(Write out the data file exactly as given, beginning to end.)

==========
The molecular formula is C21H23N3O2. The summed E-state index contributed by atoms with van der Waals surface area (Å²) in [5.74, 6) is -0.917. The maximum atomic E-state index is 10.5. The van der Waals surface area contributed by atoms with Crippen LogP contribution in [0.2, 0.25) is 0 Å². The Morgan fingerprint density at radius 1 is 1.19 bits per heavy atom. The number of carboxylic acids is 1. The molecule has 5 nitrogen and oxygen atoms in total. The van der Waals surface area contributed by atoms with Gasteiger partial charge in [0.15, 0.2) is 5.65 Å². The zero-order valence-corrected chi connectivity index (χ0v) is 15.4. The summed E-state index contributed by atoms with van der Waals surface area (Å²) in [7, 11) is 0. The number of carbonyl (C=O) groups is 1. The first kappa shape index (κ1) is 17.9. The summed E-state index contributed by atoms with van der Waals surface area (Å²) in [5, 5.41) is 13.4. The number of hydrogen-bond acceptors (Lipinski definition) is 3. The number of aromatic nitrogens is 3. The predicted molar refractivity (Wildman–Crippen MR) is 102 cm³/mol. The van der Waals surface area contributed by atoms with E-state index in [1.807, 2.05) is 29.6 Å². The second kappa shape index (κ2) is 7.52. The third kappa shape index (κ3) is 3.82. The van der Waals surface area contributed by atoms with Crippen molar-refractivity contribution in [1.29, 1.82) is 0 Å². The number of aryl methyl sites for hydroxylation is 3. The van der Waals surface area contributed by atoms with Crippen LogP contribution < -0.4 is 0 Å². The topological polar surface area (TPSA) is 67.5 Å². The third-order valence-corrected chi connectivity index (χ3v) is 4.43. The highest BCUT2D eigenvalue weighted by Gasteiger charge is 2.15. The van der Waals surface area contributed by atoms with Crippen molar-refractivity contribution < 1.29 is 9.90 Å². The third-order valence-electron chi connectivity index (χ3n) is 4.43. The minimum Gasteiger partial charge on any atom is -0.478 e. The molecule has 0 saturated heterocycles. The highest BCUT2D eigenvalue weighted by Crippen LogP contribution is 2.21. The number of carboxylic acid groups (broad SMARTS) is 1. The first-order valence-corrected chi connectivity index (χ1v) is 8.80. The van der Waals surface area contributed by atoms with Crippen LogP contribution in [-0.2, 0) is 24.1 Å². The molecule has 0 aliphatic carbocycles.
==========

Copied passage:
The molecular formula is C21H23N3O2. The summed E-state index contributed by atoms with van der Waals surface area (Å²) in [5.74, 6) is -0.917. The maximum atomic E-state index is 10.5. The van der Waals surface area contributed by atoms with Crippen LogP contribution in [0.2, 0.25) is 0 Å². The Morgan fingerprint density at radius 1 is 1.19 bits per heavy atom. The number of carboxylic acids is 1. The molecule has 5 nitrogen and oxygen atoms in total. The van der Waals surface area contributed by atoms with Gasteiger partial charge in [0.15, 0.2) is 5.65 Å². The zero-order valence-corrected chi connectivity index (χ0v) is 15.4. The summed E-state index contributed by atoms with van der Waals surface area (Å²) in [7, 11) is 0. The number of carbonyl (C=O) groups is 1. The first kappa shape index (κ1) is 17.9. The summed E-state index contributed by atoms with van der Waals surface area (Å²) in [5, 5.41) is 13.4. The number of hydrogen-bond acceptors (Lipinski definition) is 3. The number of aromatic nitrogens is 3. The predicted molar refractivity (Wildman–Crippen MR) is 102 cm³/mol. The van der Waals surface area contributed by atoms with E-state index in [1.807, 2.05) is 29.6 Å². The second kappa shape index (κ2) is 7.52. The third kappa shape index (κ3) is 3.82. The van der Waals surface area contributed by atoms with Crippen molar-refractivity contribution in [1.29, 1.82) is 0 Å². The number of aryl methyl sites for hydroxylation is 3. The van der Waals surface area contributed by atoms with Crippen LogP contribution < -0.4 is 0 Å². The topological polar surface area (TPSA) is 67.5 Å². The third-order valence-corrected chi connectivity index (χ3v) is 4.43. The highest BCUT2D eigenvalue weighted by Gasteiger charge is 2.15. The van der Waals surface area contributed by atoms with Crippen molar-refractivity contribution < 1.29 is 9.90 Å². The third-order valence-electron chi connectivity index (χ3n) is 4.43. The minimum Gasteiger partial charge on any atom is -0.478 e. The molecule has 0 saturated heterocycles. The highest BCUT2D eigenvalue weighted by Crippen LogP contribution is 2.21. The number of carboxylic acid groups (broad SMARTS) is 1. The first-order valence-corrected chi connectivity index (χ1v) is 8.80. The van der Waals surface area contributed by atoms with Crippen LogP contribution in [-0.2, 0) is 24.1 Å². The molecule has 0 aliphatic carbocycles.